To address these problems it is possible to enter into a premarital agreement.   Every state has its own requirements for a premarital agreement to be enforceable.  In Nevada, it is important that both parties provide a reasonable disclosure of their property and debt.  In addition, it is important that both parties are represented by independent legal counsel.  The agreement should also be executed as well before the wedding and, and the terms of the agreement should not be unconscionable (i.e., too one-sided). These are just a few of the factors the courts look at to determine the validity of a premarital agreement.
Aside from claims upon the death of a spouse, there is the matter of possible divorce. There is a post on the Psychology Today blog that looks at the high rate of divorce among people who get remarried after having been married previously. This piece states that 67% of second marriages do not last. Third marriages are even more precarious with a 73% divorce rate.  When you understand the fact that a significant majority of second and third marriages fail, you may conclude that premarital agreements may not be in poor taste after all.  Perhaps they are simply a pragmatic response to a stark reality.
 

There are a lot of details to take into consideration when you are planning your legacy, and the best way to address them is with the assistance of an experienced estate planning attorney. Rather than being consistently confronted with a series of unanswered questions as you think things through it is much simpler and more efficient to sit down with a legacy planning professional and work through the process from an informed perspective.
Experienced estate planning attorneys know how to proceed under any circumstances and they also understand how to adjust your estate plan on an ongoing basis as changes both within your life and throughout society as a whole take place that impact your existing plan.
One of the intricacies that people often face when they are engaged in inheritance planning involves providing for minor children. There are a number of different ways to proceed, and one of them would be to create a trust and make the child the beneficiary.
You can stipulate whatever you would like to in the trust with regard to what expenditures the trust is empowered to make in behalf of the child while he or she is still a minor. The grantor could then go on to set forth the terms for distribution of assets after the child becomes a legal adult.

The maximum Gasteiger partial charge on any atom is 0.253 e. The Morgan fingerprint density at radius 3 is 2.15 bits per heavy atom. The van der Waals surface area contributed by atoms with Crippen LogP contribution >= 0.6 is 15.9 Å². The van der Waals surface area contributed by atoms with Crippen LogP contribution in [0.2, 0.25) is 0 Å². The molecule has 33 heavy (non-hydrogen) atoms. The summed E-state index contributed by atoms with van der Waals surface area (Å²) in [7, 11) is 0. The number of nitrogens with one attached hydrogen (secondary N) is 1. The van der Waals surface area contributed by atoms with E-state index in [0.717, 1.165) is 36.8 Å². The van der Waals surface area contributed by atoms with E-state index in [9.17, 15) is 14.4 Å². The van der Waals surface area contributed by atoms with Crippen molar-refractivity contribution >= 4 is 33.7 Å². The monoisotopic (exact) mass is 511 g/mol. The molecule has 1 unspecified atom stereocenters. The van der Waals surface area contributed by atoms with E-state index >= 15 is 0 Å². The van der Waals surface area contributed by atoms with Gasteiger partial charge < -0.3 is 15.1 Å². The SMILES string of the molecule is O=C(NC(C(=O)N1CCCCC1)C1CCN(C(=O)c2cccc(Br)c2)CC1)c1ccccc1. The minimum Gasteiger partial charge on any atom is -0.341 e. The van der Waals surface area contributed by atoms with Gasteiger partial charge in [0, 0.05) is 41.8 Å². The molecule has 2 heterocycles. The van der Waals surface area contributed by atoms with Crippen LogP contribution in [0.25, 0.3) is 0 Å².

Some people allow for the transfer of the total lump sum when the child reaches a particular age, and others arrange for more gradual distributions. You could even choose to include incentives such as allowing for regular distributions while the beneficiary remains in college with a lump sum to follow upon graduation.
Short of creating a trust you could name a property guardian in your will or appoint a custodian under the Uniform Transfers to Minors Act. At a minimum, parents of minor children must have a will where a guardian of the person of your children can be named.
Providing for minor children is an important part of many estate plans. If you would like to learn more details, simply arrange for a consultation with an experienced estate planning attorney.

We often talk in estate planning circles about preparing your assets for distribution to your loved ones. Depending on your personal wishes and the size and scope of your estate, in most cases this is going to refer in large part to your children and grandchildren. However, we live in an era when the typical family is not necessarily comprised of a single patriarch and matriarch. These days more than 4 out of every 10 marriages ultimately terminate in divorce. Divorce itself creates the need for an estate plan update, but the reality is that most of the people who get divorced eventually remarry.
The majority of these people have children from their previous marriages, which results in what are called blended families. If you are in this situation, there is a lot more to consider from an estate planning perspective. Depending on the dynamic that exists between the people who are getting married a number of different courses of action may be appropriate.
The thing that most people are concerned with more than anything else is making sure that their children from their previous marriages are provided for. For this reason and others, many people who are bringing considerable assets into such a marriage have the desire to separate their personal property from the community property that will result from the marriage. This can be accomplished through the execution of a pre-marital agreement, and some people will choose to create trusts in an effort to protect assets.
The QTIP or Qualified Terminable Interest Property Trust is one type of trust that is often used in these cases. These trusts provide the surviving spouse with income for the rest of his or her life. But, the grantor of the trust names the beneficiary or beneficiaries who will assume ownership of the assets after the death of the surviving spouse. This would presumably be his or her children.
Estate planning for blended families can be somewhat complicated, but there is an efficient solution for every possible scenario. It is just a matter retaining an estate planning attorney who is experienced and savvy when it comes to blended family planning.